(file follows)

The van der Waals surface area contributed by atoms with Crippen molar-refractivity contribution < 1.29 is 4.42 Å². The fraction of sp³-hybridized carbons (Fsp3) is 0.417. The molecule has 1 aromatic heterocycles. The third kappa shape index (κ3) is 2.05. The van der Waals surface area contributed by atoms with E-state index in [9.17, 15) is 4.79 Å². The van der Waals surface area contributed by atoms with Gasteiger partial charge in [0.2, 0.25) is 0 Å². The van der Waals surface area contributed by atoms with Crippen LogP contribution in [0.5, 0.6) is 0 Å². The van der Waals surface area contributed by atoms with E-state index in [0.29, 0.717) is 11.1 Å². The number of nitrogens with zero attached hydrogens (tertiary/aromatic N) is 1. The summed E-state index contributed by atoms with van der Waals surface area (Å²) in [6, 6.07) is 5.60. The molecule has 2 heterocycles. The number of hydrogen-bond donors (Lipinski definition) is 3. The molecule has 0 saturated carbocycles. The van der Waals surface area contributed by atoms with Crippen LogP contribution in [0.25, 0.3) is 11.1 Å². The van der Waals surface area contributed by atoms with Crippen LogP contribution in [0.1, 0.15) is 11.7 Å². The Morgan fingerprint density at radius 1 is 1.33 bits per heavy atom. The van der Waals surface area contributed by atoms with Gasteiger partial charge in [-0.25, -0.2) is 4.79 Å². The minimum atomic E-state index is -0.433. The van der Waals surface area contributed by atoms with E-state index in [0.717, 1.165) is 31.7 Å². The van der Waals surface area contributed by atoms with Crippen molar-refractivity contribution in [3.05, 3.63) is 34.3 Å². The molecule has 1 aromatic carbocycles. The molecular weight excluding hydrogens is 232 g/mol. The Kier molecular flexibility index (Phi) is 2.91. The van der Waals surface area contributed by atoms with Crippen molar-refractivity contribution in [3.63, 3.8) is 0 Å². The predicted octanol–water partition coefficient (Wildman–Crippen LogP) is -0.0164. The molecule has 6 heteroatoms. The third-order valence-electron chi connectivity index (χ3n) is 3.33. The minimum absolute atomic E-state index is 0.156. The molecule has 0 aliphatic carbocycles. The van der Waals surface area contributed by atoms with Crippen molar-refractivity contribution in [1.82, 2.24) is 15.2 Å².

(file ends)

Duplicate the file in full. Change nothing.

The van der Waals surface area contributed by atoms with Crippen molar-refractivity contribution < 1.29 is 4.42 Å². The fraction of sp³-hybridized carbons (Fsp3) is 0.417. The molecule has 1 aromatic heterocycles. The third kappa shape index (κ3) is 2.05. The van der Waals surface area contributed by atoms with E-state index in [9.17, 15) is 4.79 Å². The van der Waals surface area contributed by atoms with Gasteiger partial charge in [0.2, 0.25) is 0 Å². The van der Waals surface area contributed by atoms with Crippen LogP contribution in [0.5, 0.6) is 0 Å². The van der Waals surface area contributed by atoms with E-state index in [0.29, 0.717) is 11.1 Å². The number of nitrogens with zero attached hydrogens (tertiary/aromatic N) is 1. The summed E-state index contributed by atoms with van der Waals surface area (Å²) in [6, 6.07) is 5.60. The molecule has 2 heterocycles. The number of hydrogen-bond donors (Lipinski definition) is 3. The molecule has 0 saturated carbocycles. The van der Waals surface area contributed by atoms with Crippen LogP contribution in [0.25, 0.3) is 11.1 Å². The van der Waals surface area contributed by atoms with Crippen LogP contribution in [0.1, 0.15) is 11.7 Å². The Morgan fingerprint density at radius 1 is 1.33 bits per heavy atom. The van der Waals surface area contributed by atoms with Gasteiger partial charge in [-0.25, -0.2) is 4.79 Å². The minimum atomic E-state index is -0.433. The van der Waals surface area contributed by atoms with E-state index in [0.717, 1.165) is 31.7 Å². The van der Waals surface area contributed by atoms with Crippen molar-refractivity contribution in [3.05, 3.63) is 34.3 Å². The molecule has 1 aromatic carbocycles. The molecular weight excluding hydrogens is 232 g/mol. The Kier molecular flexibility index (Phi) is 2.91. The van der Waals surface area contributed by atoms with Crippen molar-refractivity contribution in [3.63, 3.8) is 0 Å². The predicted octanol–water partition coefficient (Wildman–Crippen LogP) is -0.0164. The molecule has 6 heteroatoms. The third-order valence-electron chi connectivity index (χ3n) is 3.33. The minimum absolute atomic E-state index is 0.156. The molecule has 0 aliphatic carbocycles. The van der Waals surface area contributed by atoms with Crippen molar-refractivity contribution in [1.82, 2.24) is 15.2 Å².